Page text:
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In Lawrence v. Texas (2003), the U.S. Supreme Court recognized a right to choose homosexual relations and relationships. Same-sex marriage bans unconstitutionally burden this right because they have the purpose and effect of channeling individuals into heterosexual relations and relationships. Bisexuals are in the best position to raise this claim because they share homosexuals’ interest in the freedom to choose same-sex partners, yet are more easily steered toward different-sex partners by marriage’s enormous prestige and benefits.

An argument from bisexuality for same-sex marriage refutes on normative rather than empirical grounds what this article calls “the politics of containment,” a politics fueled by the fear that recognizing gay rights will increase the popularity of “homosexual lifestyle choices.” To date, gay rights advocates have accommodated this fear by erasing bisexuality and obscuring the erotic choice bisexuality represents. In same-sex marriage litigation, this tendency manifests in three prominent equal protection arguments: (1) “the conduct-status conflation,” which casts laws that disadvantage homosexual relationships as discriminations against homosexual people; (2) “the claim of identity negation,” which holds that a homosexual’s right to marry heterosexually is no right at all; and (3) “the immutability excuse,” which pleads for heightened scrutiny on the ground that sexual orientation is inalterable. Each of these arguments, as presently articulated, is legally and strategically flawed.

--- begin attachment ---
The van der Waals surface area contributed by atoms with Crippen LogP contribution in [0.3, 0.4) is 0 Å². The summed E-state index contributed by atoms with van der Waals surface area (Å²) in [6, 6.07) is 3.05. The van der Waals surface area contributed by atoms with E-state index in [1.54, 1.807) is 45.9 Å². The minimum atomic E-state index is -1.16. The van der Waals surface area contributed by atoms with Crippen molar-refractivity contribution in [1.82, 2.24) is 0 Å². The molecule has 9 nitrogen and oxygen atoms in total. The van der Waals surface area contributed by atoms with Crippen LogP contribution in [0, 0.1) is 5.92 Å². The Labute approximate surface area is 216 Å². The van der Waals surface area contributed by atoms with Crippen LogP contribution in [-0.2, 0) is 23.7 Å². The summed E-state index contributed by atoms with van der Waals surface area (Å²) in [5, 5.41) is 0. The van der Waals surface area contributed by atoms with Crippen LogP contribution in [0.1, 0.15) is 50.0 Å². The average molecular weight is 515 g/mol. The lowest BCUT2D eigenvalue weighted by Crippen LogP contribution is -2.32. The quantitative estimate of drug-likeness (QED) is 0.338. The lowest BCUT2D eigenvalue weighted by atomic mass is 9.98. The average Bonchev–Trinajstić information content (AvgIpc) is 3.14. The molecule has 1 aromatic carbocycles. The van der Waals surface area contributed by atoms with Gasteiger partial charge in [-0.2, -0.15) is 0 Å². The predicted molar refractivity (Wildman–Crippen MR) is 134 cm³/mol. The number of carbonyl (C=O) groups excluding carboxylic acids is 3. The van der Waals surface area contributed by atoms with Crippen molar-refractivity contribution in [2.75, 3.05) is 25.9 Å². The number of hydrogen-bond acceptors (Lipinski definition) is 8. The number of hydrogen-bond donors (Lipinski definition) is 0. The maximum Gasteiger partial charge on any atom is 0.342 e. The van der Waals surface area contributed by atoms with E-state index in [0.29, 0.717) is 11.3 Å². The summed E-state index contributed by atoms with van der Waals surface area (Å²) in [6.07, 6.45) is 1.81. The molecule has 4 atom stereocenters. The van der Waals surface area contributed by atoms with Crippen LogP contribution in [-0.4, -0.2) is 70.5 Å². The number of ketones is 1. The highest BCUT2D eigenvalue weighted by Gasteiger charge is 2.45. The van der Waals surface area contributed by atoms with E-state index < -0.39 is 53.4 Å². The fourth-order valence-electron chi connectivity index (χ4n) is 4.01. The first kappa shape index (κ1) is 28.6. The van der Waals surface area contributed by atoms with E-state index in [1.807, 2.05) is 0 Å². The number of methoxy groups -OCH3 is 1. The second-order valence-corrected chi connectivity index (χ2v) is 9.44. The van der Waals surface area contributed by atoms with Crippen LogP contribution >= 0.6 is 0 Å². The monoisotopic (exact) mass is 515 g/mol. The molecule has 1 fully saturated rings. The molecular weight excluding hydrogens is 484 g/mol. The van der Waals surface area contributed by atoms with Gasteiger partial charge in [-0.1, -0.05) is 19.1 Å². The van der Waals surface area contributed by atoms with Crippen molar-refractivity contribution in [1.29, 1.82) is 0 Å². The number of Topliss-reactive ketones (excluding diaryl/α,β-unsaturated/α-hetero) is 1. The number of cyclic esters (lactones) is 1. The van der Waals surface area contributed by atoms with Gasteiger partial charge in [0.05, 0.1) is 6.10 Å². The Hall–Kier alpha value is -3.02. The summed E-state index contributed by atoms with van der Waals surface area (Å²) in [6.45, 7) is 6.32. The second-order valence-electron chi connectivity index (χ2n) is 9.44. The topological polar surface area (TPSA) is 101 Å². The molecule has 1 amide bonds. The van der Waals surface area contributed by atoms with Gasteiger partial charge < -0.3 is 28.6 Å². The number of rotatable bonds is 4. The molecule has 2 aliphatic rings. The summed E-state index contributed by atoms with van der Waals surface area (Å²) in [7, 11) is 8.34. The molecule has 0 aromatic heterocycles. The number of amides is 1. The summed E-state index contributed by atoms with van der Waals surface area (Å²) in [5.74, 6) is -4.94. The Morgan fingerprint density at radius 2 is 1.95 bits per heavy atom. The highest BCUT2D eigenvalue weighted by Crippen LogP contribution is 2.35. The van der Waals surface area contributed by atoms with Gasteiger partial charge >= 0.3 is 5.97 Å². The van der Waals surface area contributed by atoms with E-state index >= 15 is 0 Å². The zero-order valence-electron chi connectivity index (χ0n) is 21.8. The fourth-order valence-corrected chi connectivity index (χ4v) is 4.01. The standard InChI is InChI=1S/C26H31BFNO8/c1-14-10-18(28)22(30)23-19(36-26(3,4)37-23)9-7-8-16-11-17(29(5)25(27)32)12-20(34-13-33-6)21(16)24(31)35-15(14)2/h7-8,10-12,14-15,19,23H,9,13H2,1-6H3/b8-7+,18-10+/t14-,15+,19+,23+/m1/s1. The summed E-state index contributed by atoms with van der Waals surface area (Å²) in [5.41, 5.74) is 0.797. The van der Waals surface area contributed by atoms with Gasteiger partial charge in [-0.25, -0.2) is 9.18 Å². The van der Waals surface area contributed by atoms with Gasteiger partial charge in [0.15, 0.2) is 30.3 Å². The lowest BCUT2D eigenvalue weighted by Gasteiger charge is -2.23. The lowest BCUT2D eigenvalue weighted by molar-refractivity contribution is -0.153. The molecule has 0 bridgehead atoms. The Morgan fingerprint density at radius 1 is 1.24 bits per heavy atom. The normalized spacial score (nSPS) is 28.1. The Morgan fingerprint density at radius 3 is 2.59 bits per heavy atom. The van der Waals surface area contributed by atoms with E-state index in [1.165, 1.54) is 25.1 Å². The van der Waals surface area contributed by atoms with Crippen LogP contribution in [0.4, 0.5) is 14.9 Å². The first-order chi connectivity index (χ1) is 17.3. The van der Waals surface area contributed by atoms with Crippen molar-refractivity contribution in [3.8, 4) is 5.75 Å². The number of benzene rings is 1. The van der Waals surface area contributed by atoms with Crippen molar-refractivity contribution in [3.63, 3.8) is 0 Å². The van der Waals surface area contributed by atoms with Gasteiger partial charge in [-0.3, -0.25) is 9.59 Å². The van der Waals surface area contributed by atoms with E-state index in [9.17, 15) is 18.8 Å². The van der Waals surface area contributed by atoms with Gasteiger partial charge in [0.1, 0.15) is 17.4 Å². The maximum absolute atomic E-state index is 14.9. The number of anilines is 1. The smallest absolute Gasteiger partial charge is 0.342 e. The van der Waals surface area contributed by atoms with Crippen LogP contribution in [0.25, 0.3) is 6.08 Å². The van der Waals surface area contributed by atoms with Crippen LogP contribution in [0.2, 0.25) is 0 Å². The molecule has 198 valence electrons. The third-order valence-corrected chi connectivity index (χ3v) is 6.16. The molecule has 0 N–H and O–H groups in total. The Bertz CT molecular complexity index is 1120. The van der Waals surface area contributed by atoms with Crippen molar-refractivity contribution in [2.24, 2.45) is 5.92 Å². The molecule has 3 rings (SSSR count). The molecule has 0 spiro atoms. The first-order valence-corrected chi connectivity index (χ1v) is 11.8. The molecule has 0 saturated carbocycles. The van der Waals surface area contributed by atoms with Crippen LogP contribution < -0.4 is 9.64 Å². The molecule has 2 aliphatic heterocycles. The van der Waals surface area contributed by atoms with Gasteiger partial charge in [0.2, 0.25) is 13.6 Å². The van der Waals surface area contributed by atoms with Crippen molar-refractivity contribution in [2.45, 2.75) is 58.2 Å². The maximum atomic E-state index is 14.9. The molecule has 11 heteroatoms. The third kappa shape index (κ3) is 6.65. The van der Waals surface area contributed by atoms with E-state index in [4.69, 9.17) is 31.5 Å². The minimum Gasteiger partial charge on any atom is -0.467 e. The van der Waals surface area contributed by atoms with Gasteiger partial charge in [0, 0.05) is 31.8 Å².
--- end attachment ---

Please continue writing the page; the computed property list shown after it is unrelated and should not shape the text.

There are several reasons, beyond legal plausibility, why the bisexual’s liberty-based claim is worth raising in same-sex marriage litigation. First, the argument gives voice to the real grievances of a large and neglected gay rights constituency. Second, by framing same-sex marriage bans as coercive as well as discriminatory, the argument honors the difference between liberating homosexuality and liberating homosexuals, advancing a universalizing conception of gay rights that may enable detection of subtler compulsions than marriage. Finally, by framing this civil rights imperative as a matter of sexual liberty, the argument develops a constitutional value that, in Lawrence’s words, “persons in every generation…can invoke in their own search for greater freedom.”

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San Diego Law Review

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